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Secretary of State Michael Adams puts out APB for poll workers in Kentucky for November election

Secretary of State Michael Adams is putting out an all-points bulletin for poll workers for the November election.

“Like most Kentuckians, I want things to get back to normal – and that includes our elections,” Adams said. “I want more robust in-person voting options than we had in June, but that is only possible if Kentuckians step up and volunteer to be poll workers.”

Michael Adams

A typical Kentucky election entails approximately 3,700 voting locations and 15,000 poll workers. The primary reason June’s primary offered so few voting locations is that so few Kentuckians volunteered to be poll workers.

By law, each precinct voting location must have four poll workers, evenly split between registered Democrats and Republicans.

“Last year, before I was sworn in as Kentucky’s chief elections official, I testified to the General Assembly that we have a poll worker crisis – and that was before COVID-19,” Adams said. “We must find new poll workers, particularly younger people who are less at risk of harm from the coronavirus than the disproportionately elderly volunteers we usually have.”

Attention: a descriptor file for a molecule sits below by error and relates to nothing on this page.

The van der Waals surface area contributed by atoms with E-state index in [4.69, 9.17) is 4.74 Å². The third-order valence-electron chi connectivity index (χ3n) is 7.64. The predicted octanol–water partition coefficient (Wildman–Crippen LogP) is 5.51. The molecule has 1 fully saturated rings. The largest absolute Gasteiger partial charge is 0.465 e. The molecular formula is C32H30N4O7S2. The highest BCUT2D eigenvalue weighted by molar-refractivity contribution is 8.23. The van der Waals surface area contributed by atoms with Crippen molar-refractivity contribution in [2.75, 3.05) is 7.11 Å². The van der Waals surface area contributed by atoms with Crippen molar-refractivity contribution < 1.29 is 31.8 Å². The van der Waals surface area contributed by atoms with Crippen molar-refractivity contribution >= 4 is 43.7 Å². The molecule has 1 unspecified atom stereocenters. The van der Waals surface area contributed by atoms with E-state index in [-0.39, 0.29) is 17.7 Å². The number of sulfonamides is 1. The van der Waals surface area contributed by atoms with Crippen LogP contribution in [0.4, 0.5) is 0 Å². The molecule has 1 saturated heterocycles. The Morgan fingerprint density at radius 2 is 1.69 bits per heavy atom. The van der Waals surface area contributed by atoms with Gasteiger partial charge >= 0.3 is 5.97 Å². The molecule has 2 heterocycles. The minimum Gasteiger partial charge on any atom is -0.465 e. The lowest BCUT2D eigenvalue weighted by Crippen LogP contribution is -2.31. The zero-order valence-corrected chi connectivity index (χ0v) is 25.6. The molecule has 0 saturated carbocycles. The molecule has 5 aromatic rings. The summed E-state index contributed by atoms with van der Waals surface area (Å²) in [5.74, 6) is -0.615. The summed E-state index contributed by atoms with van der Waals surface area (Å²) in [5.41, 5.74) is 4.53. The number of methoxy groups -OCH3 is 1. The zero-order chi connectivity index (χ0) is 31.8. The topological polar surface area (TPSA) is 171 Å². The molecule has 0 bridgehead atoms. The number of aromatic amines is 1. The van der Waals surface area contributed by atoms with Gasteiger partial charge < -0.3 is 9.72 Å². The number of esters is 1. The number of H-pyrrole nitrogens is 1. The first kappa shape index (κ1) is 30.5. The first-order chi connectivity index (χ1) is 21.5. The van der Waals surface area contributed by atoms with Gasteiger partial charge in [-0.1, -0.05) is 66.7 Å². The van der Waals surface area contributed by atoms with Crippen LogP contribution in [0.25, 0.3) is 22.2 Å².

“If you’re a Republican who doesn’t want a vote-by-mail election in November, you need to step up and be a poll worker. If you’re a Democrat concerned about unintentional voter suppression caused by a paucity of voting locations, you need to step up and be a poll worker.”

Adams encourages all Kentucky voters to contact their local Democratic or Republican committees, or their county clerk, to volunteer. In his bipartisan agreement with Gov. Andy Beshear for the June primary, Independent voters were permitted to serve as poll workers, and Adams hopes to continue that in the fall, and permanently, with legislation next year.

From Secretary of State

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One Comment

  1. Shawna Coldiron says:

    Hon KY State of Secretary Mike Adams,

    I am not in favor of mail-in ballots. Even with reduced poll worker participation in Grant County’s primary, Grant County Clerk Tabitha Clemons did an excellent job. It can be done.

    I understand a rural community may not have the magnitude of voters as that of urban communities, but it can be done orderly and efficiently. It takes planning and flexibility.

    The US of America has entirely to much at stake in the upcoming general election to expose any opportunity for voter fraud.

    Again I stress, “no mail-in ballot” general election.

    Thanks for your time.
    Grant County Magistrate District 2
    Shawna Coldiron

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